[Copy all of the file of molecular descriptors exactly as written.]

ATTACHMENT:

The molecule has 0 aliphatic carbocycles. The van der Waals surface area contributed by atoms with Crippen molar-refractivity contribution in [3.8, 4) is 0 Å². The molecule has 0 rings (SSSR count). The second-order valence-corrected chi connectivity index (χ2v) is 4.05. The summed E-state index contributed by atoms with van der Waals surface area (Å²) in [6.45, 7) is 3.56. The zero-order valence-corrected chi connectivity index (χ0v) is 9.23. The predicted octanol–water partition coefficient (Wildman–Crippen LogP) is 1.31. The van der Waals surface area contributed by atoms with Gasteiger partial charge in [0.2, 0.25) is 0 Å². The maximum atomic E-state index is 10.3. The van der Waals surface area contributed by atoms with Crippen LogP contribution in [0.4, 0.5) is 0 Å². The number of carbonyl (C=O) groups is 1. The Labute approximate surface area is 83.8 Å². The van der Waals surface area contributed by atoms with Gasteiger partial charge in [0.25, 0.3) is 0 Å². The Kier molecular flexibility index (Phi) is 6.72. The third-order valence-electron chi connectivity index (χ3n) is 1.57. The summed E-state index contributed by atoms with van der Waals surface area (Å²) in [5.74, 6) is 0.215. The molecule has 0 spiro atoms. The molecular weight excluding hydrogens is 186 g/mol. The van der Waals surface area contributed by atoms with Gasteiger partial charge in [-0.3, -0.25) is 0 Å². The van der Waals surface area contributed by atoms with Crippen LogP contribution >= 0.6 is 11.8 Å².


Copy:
The molecule has 0 aliphatic carbocycles. The van der Waals surface area contributed by atoms with Crippen molar-refractivity contribution in [3.8, 4) is 0 Å². The molecule has 0 rings (SSSR count). The second-order valence-corrected chi connectivity index (χ2v) is 4.05. The summed E-state index contributed by atoms with van der Waals surface area (Å²) in [6.45, 7) is 3.56. The zero-order valence-corrected chi connectivity index (χ0v) is 9.23. The predicted octanol–water partition coefficient (Wildman–Crippen LogP) is 1.31. The van der Waals surface area contributed by atoms with Gasteiger partial charge in [0.2, 0.25) is 0 Å². The maximum atomic E-state index is 10.3. The van der Waals surface area contributed by atoms with Crippen LogP contribution in [0.4, 0.5) is 0 Å². The number of carbonyl (C=O) groups is 1. The Labute approximate surface area is 83.8 Å². The van der Waals surface area contributed by atoms with Gasteiger partial charge in [0.25, 0.3) is 0 Å². The Kier molecular flexibility index (Phi) is 6.72. The third-order valence-electron chi connectivity index (χ3n) is 1.57. The summed E-state index contributed by atoms with van der Waals surface area (Å²) in [5.74, 6) is 0.215. The molecule has 0 spiro atoms. The molecular weight excluding hydrogens is 186 g/mol. The van der Waals surface area contributed by atoms with Gasteiger partial charge in [-0.3, -0.25) is 0 Å². The van der Waals surface area contributed by atoms with Crippen LogP contribution >= 0.6 is 11.8 Å².